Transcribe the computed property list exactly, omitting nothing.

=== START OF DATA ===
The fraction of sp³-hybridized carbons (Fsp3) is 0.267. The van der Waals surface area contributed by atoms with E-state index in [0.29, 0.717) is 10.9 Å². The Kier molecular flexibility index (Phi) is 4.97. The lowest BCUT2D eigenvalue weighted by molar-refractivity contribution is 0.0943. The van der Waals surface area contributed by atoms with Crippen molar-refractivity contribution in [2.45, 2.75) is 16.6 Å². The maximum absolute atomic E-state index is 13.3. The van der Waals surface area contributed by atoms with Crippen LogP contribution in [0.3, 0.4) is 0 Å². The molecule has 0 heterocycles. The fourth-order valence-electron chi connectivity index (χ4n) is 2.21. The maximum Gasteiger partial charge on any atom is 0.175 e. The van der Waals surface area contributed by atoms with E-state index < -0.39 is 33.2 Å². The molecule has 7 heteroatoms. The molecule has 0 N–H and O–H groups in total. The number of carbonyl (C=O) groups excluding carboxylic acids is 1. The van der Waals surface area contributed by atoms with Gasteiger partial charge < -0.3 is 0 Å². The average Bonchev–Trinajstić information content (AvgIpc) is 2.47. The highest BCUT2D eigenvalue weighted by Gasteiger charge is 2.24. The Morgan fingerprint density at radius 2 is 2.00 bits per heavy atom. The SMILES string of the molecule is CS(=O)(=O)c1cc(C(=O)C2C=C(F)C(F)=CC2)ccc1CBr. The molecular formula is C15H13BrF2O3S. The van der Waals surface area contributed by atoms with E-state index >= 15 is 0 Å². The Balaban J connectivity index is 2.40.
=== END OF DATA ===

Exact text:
The fraction of sp³-hybridized carbons (Fsp3) is 0.267. The van der Waals surface area contributed by atoms with E-state index in [0.29, 0.717) is 10.9 Å². The Kier molecular flexibility index (Phi) is 4.97. The lowest BCUT2D eigenvalue weighted by molar-refractivity contribution is 0.0943. The van der Waals surface area contributed by atoms with Crippen molar-refractivity contribution in [2.45, 2.75) is 16.6 Å². The maximum absolute atomic E-state index is 13.3. The van der Waals surface area contributed by atoms with Crippen LogP contribution in [0.3, 0.4) is 0 Å². The molecule has 0 heterocycles. The fourth-order valence-electron chi connectivity index (χ4n) is 2.21. The maximum Gasteiger partial charge on any atom is 0.175 e. The van der Waals surface area contributed by atoms with E-state index < -0.39 is 33.2 Å². The molecule has 7 heteroatoms. The molecule has 0 N–H and O–H groups in total. The number of carbonyl (C=O) groups excluding carboxylic acids is 1. The van der Waals surface area contributed by atoms with Gasteiger partial charge < -0.3 is 0 Å². The average Bonchev–Trinajstić information content (AvgIpc) is 2.47. The highest BCUT2D eigenvalue weighted by Gasteiger charge is 2.24. The Morgan fingerprint density at radius 2 is 2.00 bits per heavy atom. The SMILES string of the molecule is CS(=O)(=O)c1cc(C(=O)C2C=C(F)C(F)=CC2)ccc1CBr. The molecular formula is C15H13BrF2O3S. The van der Waals surface area contributed by atoms with E-state index >= 15 is 0 Å². The Balaban J connectivity index is 2.40.